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Beta-hexosaminidase subunit beta precursor (EC (Beta-N-acetylhexosaminidase subunit beta) (Hexosaminidase subunit B) (Cervical cancer proto-oncogene 7 protein) (HCC-7) (N-acetyl-beta-glucosaminidase subunit beta) [Contains: Beta-hexosaminidase subunit beta chain B; Beta-hexosaminidase subunit beta chain A] [HCC7]


Gene expression profiling suggests a pathological role of human bone marrow-derived mesenchymal stem cells in aging-related skeletal diseases.

Aging is associated with bone loss and degenerative joint diseases, in which the aging of bone marrow-derived mesenchymal stem cell (bmMSC)[1] may play an important role. In this study, we analyzed the gene expression profiles of bmMSC from 14 donors between 36 and 74 years old, and obtained age-associated genes (in the background of osteoarthritis) and osteoarthritis-associated genes (in the background of old age). Pathway analysis of these genes suggests that alterations in glycobiology might play an important role in the aging of human bmMSC. On the other hand, antigen presentation and signaling of immune cells were the top pathways enriched by osteoarthritis-associated genes, suggesting that alteration in immunology of bmMSC might be involved in the pathogenesis of osteoarthritis. Most intriguingly, we found significant age-associated differential expression of HEXA, HEXB, CTSK, SULF1, ADAMTS5, SPP1, COL8A2, GPNMB, TNFAIP6, and RPL29; those genes have been implicated in the bone loss and the pathology of osteoporosis and osteoarthritis in aging. Collectively, our results suggest a pathological role of bmMSC in aging-related skeletal diseases, and suggest the possibility that alteration in the immunology of bmMSC might also play an important role in the etiology of adult-onset osteoarthritis.

MeSH Terms

  • Adult
  • Aged
  • Aging
  • Animals
  • Bone Marrow Cells
  • Carbohydrate Conformation
  • Carbohydrate Sequence
  • Female
  • Gene Expression Profiling
  • Humans
  • Joint Diseases
  • Male
  • Mesenchymal Stem Cells
  • Middle Aged
  • Molecular Sequence Data
  • Oligonucleotide Array Sequence Analysis
  • Osteoarthritis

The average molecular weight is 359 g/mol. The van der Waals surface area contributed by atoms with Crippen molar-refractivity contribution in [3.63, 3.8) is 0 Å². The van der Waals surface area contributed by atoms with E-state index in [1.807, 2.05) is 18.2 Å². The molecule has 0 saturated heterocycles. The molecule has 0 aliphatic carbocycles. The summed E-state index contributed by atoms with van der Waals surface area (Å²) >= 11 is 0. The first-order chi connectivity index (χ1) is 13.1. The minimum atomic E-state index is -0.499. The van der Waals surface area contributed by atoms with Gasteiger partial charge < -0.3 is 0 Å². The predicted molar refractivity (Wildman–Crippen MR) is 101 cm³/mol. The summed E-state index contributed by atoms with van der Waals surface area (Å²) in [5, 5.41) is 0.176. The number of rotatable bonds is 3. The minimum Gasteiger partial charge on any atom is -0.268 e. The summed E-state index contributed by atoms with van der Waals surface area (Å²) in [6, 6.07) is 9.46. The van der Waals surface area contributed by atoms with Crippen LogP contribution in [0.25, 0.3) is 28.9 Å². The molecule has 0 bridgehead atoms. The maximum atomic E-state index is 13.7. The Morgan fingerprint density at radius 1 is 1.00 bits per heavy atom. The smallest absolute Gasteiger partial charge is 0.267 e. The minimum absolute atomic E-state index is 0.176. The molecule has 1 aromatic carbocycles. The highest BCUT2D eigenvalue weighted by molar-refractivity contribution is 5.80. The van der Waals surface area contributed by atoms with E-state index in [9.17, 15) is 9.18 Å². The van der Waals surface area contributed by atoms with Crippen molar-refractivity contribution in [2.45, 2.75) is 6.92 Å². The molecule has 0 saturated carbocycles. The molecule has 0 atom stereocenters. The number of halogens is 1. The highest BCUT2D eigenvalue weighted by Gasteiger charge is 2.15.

• Polysaccharides
  • Rats

Delayed symptom onset and increased life expectancy in Sandhoff disease mice treated with N-butyldeoxynojirimycin.

Sandhoff disease is a neurodegenerative disorder resulting from the autosomal recessive inheritance of mutations in the HEXB gene, which encodes the beta-subunit of beta-hexosaminidase. GM2 ganglioside fails to be degraded and accumulates within lysosomes in cells of the periphery and the central nervous system (CNS). There are currently no therapies for the glycosphingolipid lysosomal storage diseases that involve CNS pathology, including the GM2 gangliosidoses. One strategy for treating this and related diseases is substrate deprivation. This would utilize an inhibitor of glycosphingolipid biosynthesis to balance synthesis with the impaired rate of catabolism, thus preventing storage. One such inhibitor is N-butyldeoxynojirimycin, which currently is in clinical trials for the potential treatment of type 1 Gaucher disease, a related disease that involves glycosphingolipid storage in peripheral tissues, but not in the CNS. In this study, we have evaluated whether this drug also could be applied to the treatment of diseases with CNS storage and pathology. We therefore have treated a mouse model of Sandhoff disease with the inhibitor N-butyldeoxynojirimycin. The treated mice have delayed symptom onset, reduced storage in the brain and peripheral tissues, and increased life expectancy. Substrate deprivation therefore offers a potentially general therapy for this family of lysosomal storage diseases, including those with CNS disease.

MeSH Terms

  • 1-Deoxynojirimycin
  • Aging
  • Animals
  • Apoptosis
  • Behavior, Animal
  • Brain
  • Dentate Gyrus
  • Enzyme Inhibitors
  • Female
  • Genes, Recessive
  • Glycoside Hydrolase Inhibitors
  • Glycosphingolipids
  • Hexosaminidase B
  • Life Expectancy
  • Liver
  • Mice
  • Mice, Mutant Strains
  • Motor Activity
  • Sandhoff Disease
  • beta-N-Acetylhexosaminidases